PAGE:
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Friday, March 23, 2012

Vat of Tomato Sauce

I was kind of lax in grocery shopping over the last few weeks, and I've neglected to restock what I've come to realize is a veritable staple in my cupboard.

Tomato paste.

I think I've talked about how I used to stock both tomato paste, AND tomato sauce, until I realized that they're the same thing just sauce has water added to it.

I think I've ALSO talked about the virtues of some good, organic, tomato paste in the pantry.

It's insanely good for you, and insanely free of bad things.  I love anything that lists, as its ingredients, ONE item.  In this case: Tomatoes.  Awesome stuff!

Anyway... I had been aware of the need to restock the pantry for the last week, but just creatively avoided it.  Until today, when I decided to just F it and used my last remaining, extremely large, "emergency" can.  This thing was large.  Easily like 4 or 5 of the small ones.

So, I had no choice but to mix up a huge vat of tomato sauce.  I had all the other ingredients I could have wanted (except perhaps some fresh fennel and/or oregano), so why not?  I even had, on-hand, some fresh bay leaves that I managed to find a couple weeks ago... which was a boon.

This follows very closely to my standard "ijj's famous tomato sauce" recipe, but tweaked for preparation 'en masse'.

So, in order of concentration (roughly), and not all of which is pictured here, we've got: tomato paste, garlic, onion, bay leaves, green onion, jalapeno pepper, dried oregano, dried parsley, fennel seeds, and two leftover shriveled-looking tomatoes which needed to be used up so I threw them in for good measure.

Some good fixins, I'd say.

Now, often I'd just chop the veggies finely and saute them a touch before mixing in the tomato paste.  Today, and because there was so much of it, I decided to puree instead.

I mean, this was going to take at least an hour of prep time ANYWAY, so I might as well bring out the immersion blender.

I positively LOVE my immersion blender, but I think I've talked about that before... ;)

Anyway, the trick to immersion blending is coverage, and lubrication.  So, make sure you've got enough to actually cover the blender, AND that there is sufficient enough liquid in the mix to get it goin'.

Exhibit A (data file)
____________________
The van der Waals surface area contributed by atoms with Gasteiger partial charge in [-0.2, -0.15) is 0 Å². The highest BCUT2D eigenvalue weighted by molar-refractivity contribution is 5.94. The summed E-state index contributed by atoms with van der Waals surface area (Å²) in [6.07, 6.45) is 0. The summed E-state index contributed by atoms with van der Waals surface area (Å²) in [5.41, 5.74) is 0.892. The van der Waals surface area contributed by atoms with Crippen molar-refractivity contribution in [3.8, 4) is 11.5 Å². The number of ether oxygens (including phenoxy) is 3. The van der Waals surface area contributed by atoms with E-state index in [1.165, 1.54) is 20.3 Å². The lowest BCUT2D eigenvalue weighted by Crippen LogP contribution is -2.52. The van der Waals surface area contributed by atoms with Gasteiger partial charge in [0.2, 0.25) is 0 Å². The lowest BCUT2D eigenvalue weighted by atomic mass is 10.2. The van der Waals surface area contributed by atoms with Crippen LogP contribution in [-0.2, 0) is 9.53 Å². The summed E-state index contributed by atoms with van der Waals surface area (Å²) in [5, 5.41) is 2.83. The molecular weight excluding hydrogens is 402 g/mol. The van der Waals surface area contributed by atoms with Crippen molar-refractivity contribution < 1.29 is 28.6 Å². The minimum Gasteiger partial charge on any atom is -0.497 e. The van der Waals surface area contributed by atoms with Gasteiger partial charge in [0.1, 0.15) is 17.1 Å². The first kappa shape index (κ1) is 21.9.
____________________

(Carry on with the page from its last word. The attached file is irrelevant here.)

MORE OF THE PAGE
In this case, because one of the ingredients I needed to add eventually anyway was water I just felt free to pour enough water in with each of these veggies to suffice.

So, here follows my pureeing of the above ingredients, in my trusty immersion blender:



Green Onions, Jalapeno and Tomatoes:

After that all got mixed in my slow-cooker pot, I gradually stirred in my huge amount of tomato paste.

Next came the bay leaves, counting them as always, so you know how many to remove later. Then the dried herbs: oregano, parsley and fennel seeds.  Milled slightly in my m&p.

At this point, it was almost ready, but first comes a pretty cool step which I always enjoy doing, despite being a little bit tricky and time-consuming.

Just like a mayonnaise, or an egg-based sauce like hollandaise or bĂ©arnaise, I slowly, and gradually add extra virgin olive oil until the emulsion has taken as much as it can hold.  I know that sounds kind of vague, using words like "taken" and "hold", but this is something which you have to pretty much be there to monitor.  

You'll see though, it's not really hard; as long as you keep your oil stream a trickle, you'll be able to keep stirring IN the oil for a while, and have it essentially incorporate, before it hits a point where the sauce can not hold any more.  

Again, and as always, I like to bring it back to chemistry all the time, right?  Well this is a classic case of concentration gradients, wherein you'll be able to diffuse the oil only up until the point where the solution is in balance.  After that, you'll just have oil floating on top and unable to mix.

Anyway, you should be able to tell when it reaches this balance, and especially if you're trickling the oil in, you'll have time to stop when you need to.

At this point the sauce was ready to simmer in my slow cooker all afternoon.

I like this stage in the prep time; just do the dishes, clean up the counters, and then supper is made a breeze.

In today's instance however, I did add a couple of steps.

MOST of this huge vat of sauce got jarred and frozen, but I ladled out a few cup-fulls and added it to a leftover sausage I had from a few nights ago (it IS leftover night, after all!) :D

So, after quickly boiling some spaghetti al-dente, and mixing in the garlic tomato italian sausage sauce, supper was delicious, I used some leftovers, AND I ended up with a huge amount of sauce leftover!

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